What Does It All Mean — And What Does It Not Mean?

As I’m sure we’ve all heard before, correlation is not causation, and this is no exception. We’ve found a few small, significant correlations here, but this data says absolutely nothing about what’s causing those correlations. Maybe it’s just that lower income areas have less well-funded hospitals and less testing available. But maybe those are also areas where more “essential workers” live and have no choice but to leave their houses for work every day and don’t have enough time or money to get tested (the New York Times just published an article on income and peoples’ abilities to stay at home). Maybe it’s related to the quality of public education and the general public’s understanding of how COVID-19 spreads and the importance of tracking it. Maybe it has to do with something totally different — this data does not give us any insight into which of these factors are causing these correlations.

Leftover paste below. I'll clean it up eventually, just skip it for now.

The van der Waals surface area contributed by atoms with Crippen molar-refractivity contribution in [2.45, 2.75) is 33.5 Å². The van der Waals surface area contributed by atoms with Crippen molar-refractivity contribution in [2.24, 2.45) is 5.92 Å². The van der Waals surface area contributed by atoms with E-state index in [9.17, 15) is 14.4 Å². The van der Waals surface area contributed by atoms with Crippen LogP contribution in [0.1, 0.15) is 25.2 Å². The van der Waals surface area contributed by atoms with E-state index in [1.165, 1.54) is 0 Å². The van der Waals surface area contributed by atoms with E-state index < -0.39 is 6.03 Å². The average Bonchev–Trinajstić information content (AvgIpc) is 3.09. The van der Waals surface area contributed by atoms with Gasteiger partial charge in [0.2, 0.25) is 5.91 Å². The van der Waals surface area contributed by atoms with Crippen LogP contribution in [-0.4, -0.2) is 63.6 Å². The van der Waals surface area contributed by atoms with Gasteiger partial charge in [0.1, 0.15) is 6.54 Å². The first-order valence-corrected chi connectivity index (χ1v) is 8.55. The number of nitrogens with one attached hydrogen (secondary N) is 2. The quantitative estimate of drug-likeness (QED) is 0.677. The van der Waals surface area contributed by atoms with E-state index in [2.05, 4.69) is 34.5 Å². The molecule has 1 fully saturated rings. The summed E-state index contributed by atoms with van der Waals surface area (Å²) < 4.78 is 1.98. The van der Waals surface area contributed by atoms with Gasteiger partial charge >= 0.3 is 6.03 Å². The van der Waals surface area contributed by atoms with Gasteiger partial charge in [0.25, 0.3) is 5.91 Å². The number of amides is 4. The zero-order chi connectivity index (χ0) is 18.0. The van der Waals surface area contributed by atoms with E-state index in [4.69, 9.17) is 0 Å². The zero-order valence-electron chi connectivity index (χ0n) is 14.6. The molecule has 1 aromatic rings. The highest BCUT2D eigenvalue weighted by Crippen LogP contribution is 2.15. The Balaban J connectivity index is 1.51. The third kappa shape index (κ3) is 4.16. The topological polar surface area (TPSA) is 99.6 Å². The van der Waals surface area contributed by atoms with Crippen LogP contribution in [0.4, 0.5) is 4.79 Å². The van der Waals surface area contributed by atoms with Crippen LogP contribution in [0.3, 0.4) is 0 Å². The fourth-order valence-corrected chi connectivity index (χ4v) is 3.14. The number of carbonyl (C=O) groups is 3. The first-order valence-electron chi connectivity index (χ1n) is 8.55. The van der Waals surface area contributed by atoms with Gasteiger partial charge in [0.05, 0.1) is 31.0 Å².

It’s very likely that although the effects are technically statistically significant, they don’t actually reflect meaningful issues or trends in the real world…[However, ] even if the data here don’t mean much for the real world, that doesn’t mean that lower income people aren’t being disproportionately affected on an individual or institutional basis.